Internaut: Radio tags are cheap enough to replace bar codes

Shawn P. McCarthy

Anyone involved in government IT asset management knows what a headache it can be to keep track of hundreds or thousands of pieces of computer equipment.

Things get shoved into corners or broken and thrown out. Coworkers trade monitors and keyboards. People reassigned to other offices carry their notebook PCs with them. It can take weeks to notice equipment is missing. In some cases, it's never even reported.

Equipment sellers increasingly rely on radio-frequency identification tags to track products. The lessons they've learned also apply to asset tracking in government IT departments.

For years the military and other logistics operations have placed RFIDs on, for example, trucks, tanks and shipping containers. The tags send out a signal with a unique identifier that can be monitored and tracked.

But RF tags were bulky and expensive, and the tracking systems were complicated to implement. Three things are now pushing RFID into mainstream asset tracking:
  • Tags have become amazingly small and cheap. Think of a nickel'that's the size and very nearly the price of a low-end tag purchased in big lots.

  • Although tags can't be read from miles away, their signals are strong enough to pick up within a building, and sensors can transfer the data elsewhere via a wireless network.

  • The RFID data can be read on Web interfaces or via a handheld computer on the same wireless network.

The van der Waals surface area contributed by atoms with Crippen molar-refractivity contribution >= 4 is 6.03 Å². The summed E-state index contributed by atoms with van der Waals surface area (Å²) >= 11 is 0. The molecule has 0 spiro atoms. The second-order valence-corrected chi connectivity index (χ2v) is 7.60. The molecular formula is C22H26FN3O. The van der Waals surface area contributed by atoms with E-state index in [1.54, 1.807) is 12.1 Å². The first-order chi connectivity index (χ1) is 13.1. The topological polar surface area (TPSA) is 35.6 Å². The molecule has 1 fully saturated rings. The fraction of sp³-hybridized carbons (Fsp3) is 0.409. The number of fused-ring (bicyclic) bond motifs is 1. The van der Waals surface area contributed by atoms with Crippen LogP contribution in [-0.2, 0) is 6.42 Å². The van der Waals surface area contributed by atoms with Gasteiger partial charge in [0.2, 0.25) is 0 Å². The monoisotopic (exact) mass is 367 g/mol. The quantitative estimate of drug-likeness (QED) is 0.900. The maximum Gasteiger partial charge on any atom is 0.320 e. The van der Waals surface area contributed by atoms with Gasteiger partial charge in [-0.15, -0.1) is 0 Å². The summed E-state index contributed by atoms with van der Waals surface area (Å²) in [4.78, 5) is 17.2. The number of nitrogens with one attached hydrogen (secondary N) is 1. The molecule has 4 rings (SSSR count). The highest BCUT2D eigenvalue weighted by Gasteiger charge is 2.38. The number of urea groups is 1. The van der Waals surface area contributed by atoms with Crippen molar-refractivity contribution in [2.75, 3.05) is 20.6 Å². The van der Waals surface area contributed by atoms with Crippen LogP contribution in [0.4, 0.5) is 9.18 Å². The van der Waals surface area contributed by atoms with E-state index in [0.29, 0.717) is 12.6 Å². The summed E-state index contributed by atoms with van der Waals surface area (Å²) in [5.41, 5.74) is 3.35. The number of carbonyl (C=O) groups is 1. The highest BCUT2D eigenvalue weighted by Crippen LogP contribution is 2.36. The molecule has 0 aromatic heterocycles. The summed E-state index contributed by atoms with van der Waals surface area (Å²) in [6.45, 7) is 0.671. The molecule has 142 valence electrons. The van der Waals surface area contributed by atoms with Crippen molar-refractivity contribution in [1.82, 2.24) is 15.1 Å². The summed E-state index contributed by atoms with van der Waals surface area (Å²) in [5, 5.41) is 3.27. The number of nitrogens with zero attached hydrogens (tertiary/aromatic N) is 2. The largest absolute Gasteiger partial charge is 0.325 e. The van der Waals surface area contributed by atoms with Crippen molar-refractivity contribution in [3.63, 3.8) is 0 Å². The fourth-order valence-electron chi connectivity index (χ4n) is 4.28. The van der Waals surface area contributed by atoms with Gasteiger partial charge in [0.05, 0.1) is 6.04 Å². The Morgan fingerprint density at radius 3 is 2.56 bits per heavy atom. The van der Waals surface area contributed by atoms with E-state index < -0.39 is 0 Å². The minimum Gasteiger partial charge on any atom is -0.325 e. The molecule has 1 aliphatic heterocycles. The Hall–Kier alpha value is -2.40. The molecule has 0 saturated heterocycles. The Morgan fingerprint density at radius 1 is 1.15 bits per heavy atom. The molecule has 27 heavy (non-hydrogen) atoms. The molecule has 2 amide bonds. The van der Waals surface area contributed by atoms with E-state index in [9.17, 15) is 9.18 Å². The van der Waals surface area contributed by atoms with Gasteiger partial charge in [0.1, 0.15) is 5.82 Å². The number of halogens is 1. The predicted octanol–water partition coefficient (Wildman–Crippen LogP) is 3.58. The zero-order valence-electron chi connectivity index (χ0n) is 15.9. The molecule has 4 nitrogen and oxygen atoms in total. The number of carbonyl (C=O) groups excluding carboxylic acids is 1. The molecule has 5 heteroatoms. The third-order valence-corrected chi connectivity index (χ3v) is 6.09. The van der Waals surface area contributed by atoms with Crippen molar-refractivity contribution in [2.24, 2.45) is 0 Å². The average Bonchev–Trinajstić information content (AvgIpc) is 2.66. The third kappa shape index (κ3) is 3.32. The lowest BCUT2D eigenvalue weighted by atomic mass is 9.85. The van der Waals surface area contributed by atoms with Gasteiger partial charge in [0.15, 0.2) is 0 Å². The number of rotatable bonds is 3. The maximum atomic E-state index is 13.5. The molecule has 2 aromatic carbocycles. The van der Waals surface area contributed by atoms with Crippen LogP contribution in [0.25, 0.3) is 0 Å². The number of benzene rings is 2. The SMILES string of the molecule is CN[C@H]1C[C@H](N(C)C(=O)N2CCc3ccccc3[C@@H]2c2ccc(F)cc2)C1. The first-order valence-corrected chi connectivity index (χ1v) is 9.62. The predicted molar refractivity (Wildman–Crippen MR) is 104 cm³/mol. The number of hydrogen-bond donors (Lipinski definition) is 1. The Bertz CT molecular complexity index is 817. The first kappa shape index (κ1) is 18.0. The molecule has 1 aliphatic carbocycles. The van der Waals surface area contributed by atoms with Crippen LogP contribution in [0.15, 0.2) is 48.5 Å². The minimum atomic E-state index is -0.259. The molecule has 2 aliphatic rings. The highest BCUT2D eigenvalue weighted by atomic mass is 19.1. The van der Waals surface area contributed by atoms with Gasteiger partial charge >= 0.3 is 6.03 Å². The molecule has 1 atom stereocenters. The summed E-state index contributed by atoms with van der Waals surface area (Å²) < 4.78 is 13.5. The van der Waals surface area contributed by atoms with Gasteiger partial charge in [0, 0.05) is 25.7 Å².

Developers of RFID systems are enthusiastic about an 'Internet of things' on which any object, from computers to clothing to people, could be tagged and tracked as a discrete item.

Libraries are testing RFID tags for irreplaceable books, and large computer sellers, such as the GTSI Integration and Distribution Center of Chantilly, Va., are keeping inventory with RFID tags.

Some tags have user-programmable 64-bit codes, which store more information than standard bar codes. They can, for example, tell where an item was manufactured, when it was purchased and who currently has it. Many such setups are still roll-your-own, but turnkey systems are coming.

Texas Instruments RFid Systems of Dallas has developed a secure technology platform for contactless payment transactions, such as on public transit. Visit www.ti.com/tiris for more information.

A great beginner's resource on construction of RFID systems is the Massachusetts Institute of Technology-sponsored Auto ID Center, at www.autoidcenter.org/index.asp.

Shawn P. McCarthy has designed products for a Web search engine provider. E-mail him at mccarthy_s@lycos.com.

About the Author

Shawn McCarthy, a former writer for GCN, is senior analyst and program manager for government IT opportunities at IDC.

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